|Blavatskaya, Mary Magdalene.|
(Image source DeviantArt.net)
On July 10, the Congregation for Divine Worship released a document raising the liturgical observance of St. Mary Magdalene’s traditional day from a memorial to a feast. Released along with it is an accompanying letter, Apostle to the Apostles, over the signature of the secretary of the congregation, Abp. Arthur Roche. Now would be a good time to explain who she is in the Catholic tradition, and why the Holy See has taken such an extraordinary step.
Who was Mary Magdalene?
“Mary” (Heb. Miriam, Aram. Maryam, Gr./L. Maria) was a common name among the Judeans, and due to the influence of both the Blessed Mother and the Magdalene would be common in Christian lands for the next twenty centuries. (Maryam is also frequent among Moslems, among whom the Blessed Virgin Mother is honored.) So in the New Testament there is a surfeit of women named Mary, not always kept distinct from each other.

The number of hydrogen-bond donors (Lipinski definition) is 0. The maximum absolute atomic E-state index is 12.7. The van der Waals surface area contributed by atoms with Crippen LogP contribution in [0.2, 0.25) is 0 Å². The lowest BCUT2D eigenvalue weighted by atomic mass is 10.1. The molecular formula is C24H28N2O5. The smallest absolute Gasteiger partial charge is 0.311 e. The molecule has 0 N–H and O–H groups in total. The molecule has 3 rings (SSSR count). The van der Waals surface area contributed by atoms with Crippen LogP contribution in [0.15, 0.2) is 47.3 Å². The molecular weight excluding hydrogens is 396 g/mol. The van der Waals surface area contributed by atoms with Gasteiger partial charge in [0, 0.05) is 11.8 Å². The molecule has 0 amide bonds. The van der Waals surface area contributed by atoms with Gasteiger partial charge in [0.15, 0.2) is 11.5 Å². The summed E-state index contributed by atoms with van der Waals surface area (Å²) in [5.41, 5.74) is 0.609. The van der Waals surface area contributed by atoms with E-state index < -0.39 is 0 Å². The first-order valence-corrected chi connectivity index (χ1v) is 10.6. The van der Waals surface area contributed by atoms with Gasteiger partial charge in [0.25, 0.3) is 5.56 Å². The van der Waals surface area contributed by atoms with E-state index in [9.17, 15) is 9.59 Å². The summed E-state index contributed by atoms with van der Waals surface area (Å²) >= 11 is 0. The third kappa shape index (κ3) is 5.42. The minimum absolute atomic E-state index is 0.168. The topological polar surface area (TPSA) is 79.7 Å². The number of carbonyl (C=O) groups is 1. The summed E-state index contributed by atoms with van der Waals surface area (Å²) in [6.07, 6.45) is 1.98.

There are two locations named “Magdala” in Talmud: one in the east on the River Yarmouk near the modern town of Umm Qais, the other on the western shore of the Sea of Galilee, abandoned just prior to the 1948 Arab-Israeli war, near the town of Migdal. Given the number of Galileans among Jesus’ disciples, Mary most likely came from the latter.
We know very little about Mary’s story. According to Luke, Mary joined Jesus’ ministry early. He tells us that “seven demons had gone out from” her, indirectly attributing it to Jesus, and that she was one of several women who accompanied Jesus and the apostles, “[providing] for them out of their means” (Luke 2:1-3) After the Easter narratives, Mary of Magdala drops out of the scriptural record.